The Pecos River, in remote West Texas, has avoided some of the challenges that increased development has brought to many of the state’s other waterways. But it has not been spared from a less direct threat: the ecological changes brought by the manmade lakes bookending its passage through the state.Full Story
As drought-ridden communities near the Red River spend millions on major water projects, water managers say a decades-old federal project to clean up salt in the river water could also ease the strain.Full Story
A consumer advocacy group says it has documented at least 125 possible anomalies across a 250-mile stretch of the Keystone XL pipeline, raising questions about the integrity of a project that traverses more than 600 Texas rivers and streams.Full Story
About eight months after a ruptured pipe spewed at least 210,000 gallons of tar sands oil in Arkansas, residents and some public officials in East Texas are calling on regulators to permanently shutter the Pegasus pipeline, which runs beneath local reservoirs and backyards.Full Story
Steve Brown, a former legislative aide and past chairman of the Fort Bend County Democrats, is the first Democrat to enter the race for railroad commissioner.Full Story
M. Smith on wasted private tutoring efforts, Satija on government protection for the lesser prairie chicken, Root finds a new nest of Democratic trial lawyers, Malewitz finds a border skirmish featuring mollusks, Hamilton with the latest on politics at the University of Texas, Batheja on the link between vehicle traffic and bond ratings, Aguilar finds some promise in a juvenile justice program in Eagle Pass and Aaronson covers the court fight over new abortion regulations: The best of our best for the week of Oct. 21-25, 2013.Full Story
Dallas is considering new rules that industry backers say would effectively bar drilling within city limits, in a debate that shows cities' power to shape the footprint of the oil and gas industry.Full Story
By virtue of its proximity to three major Texas cities, nearly half of the state’s population relies on the Trinity River for some of its water needs.Full Story
Days after scientists unveiled a report predicting serious consequences tied to global warming, state officials debated whether the phenomenon is human-induced and whether they can do anything about it.
About 70 percent of Texans believe in global warming, but many are unconvinced that humans are to blame for the phenomenon, if it is happening.Full Story
Texas' biggest oil and gas companies are looking to take a prime role in protecting threatened species in the state, and such participation is drawing mixed opinions among environmental advocates.
Despite some Texas politicians' drumbeat against environmental regulations, the Legislature ordered the state to regulate greenhouse gases this year, with backing from big energy companies.Full Story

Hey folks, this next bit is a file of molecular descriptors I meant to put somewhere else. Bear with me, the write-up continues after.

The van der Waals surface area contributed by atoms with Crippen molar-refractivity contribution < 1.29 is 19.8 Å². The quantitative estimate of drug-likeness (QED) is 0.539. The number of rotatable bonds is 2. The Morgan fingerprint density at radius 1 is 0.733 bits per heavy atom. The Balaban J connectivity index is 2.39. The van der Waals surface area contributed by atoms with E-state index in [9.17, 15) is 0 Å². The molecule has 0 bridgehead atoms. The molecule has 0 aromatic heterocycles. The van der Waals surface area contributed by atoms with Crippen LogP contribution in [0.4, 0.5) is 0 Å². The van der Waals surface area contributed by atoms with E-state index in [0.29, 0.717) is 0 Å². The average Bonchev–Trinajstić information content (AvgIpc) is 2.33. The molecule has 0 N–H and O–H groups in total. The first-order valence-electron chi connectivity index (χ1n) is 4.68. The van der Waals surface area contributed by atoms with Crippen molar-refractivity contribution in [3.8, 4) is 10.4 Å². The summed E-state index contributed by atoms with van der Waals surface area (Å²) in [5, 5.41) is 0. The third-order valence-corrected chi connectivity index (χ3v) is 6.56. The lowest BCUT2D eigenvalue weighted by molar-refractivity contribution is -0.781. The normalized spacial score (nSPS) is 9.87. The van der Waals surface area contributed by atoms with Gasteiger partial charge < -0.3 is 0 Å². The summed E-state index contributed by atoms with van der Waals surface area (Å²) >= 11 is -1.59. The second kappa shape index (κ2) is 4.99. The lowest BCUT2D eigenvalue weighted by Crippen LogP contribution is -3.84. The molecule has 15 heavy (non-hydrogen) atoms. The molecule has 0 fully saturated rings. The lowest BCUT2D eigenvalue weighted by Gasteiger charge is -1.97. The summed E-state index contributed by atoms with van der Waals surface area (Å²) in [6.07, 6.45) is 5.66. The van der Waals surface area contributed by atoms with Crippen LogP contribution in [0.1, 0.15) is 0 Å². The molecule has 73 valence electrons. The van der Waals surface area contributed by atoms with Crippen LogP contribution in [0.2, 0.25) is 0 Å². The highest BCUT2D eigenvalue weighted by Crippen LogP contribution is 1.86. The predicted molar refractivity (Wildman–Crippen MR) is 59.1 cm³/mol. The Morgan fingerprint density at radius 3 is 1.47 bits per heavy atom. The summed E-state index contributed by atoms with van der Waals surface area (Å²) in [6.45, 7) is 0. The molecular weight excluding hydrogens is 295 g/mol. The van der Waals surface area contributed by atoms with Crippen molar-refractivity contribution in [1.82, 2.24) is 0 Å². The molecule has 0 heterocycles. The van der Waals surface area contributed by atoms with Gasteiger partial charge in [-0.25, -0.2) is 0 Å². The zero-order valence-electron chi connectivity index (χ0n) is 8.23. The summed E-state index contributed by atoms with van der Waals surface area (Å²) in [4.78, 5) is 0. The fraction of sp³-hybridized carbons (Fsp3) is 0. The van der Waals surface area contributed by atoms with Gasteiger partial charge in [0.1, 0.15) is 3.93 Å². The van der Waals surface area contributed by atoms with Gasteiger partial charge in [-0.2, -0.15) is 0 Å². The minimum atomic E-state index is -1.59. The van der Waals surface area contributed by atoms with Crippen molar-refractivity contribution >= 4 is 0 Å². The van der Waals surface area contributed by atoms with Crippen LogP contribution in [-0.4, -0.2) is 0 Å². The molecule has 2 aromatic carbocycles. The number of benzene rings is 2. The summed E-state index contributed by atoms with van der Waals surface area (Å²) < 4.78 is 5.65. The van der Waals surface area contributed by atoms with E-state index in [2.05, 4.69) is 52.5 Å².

Concerns over water levels in the Brazos River have sparked debate over who gets to use the river's water, how much water should be used and how much water should be left to keep the river healthy.
The new water bill has raised the profile of the Texas Water Development Board, which loans money for water projects and could be a powerful player in shaping water policy in the coming decades.
A new study of water quality in the Barnett Shale region has found high levels of arsenic in wells that are closer to natural gas extraction sites. It's sure to fuel an already fierce debate over the impacts of hydraulic fracturing.
As the drought continues to blanket most of the state, demands for water are increasing from a growing population and industrial base. These pressures are squeezing Texas waterways, whose average streamflow remains well below normal.Full Story
A water war between the U.S. and Mexico dominates headlines amid a record drought. But some experts caution that a larger issue is boiling beneath the surface: the mining of unregulated transnational aquifers.Full Story
Every summer night, a swirling vortex of Mexican free-tailed bats emerges from Bracken Cave, the largest such colony in the world. It's a sight the cave's protectors say is threatened by a developer's plans.Full Story
Full video of Kate Galbraith's 4/22 TribLive conversation about the state of the environment in Texas with Laura Huffman, state director of The Nature Conservancy of Texas, Jim Marston, director of the Texas regional office of the Environmental Defense Fund and Bryan Shaw, chairman of the Texas Commission on Environmental Quality.Full Story
At Monday's TribLive conversation, Texas Commission on Environmental Quality Chairman Bryan Shaw and James Marston of the Environmental Defense Fund talked about the ongoing war between Texas and the Environmental Protection Agency.Full Story
As investigators search for the cause of the explosion, environmentalists said that the situation highlighted lax regulations in Texas for plants handling dangerous chemicals — especially those located near schools.Full Story
A battle over Texas coal is heating up, as the Sierra Club is launching a targeted effort to close down 1970s-era coal plants owned by power-generation giant Luminant. It will be one of the club's biggest anti-coal campaigns in the nation.Full Story
Several Texas cities have plans to implement potable reuse projects, which put treated wastewater through extra chemical and biological processes before it eventually becomes part of the drinking supply.Full Story
Texas homeowners associations often require members to keep plush lawns. But some are easing their rules as the drought continues, and two Texas lawmakers have introduced legislation to prevent the groups from restricting xeriscaping.Full Story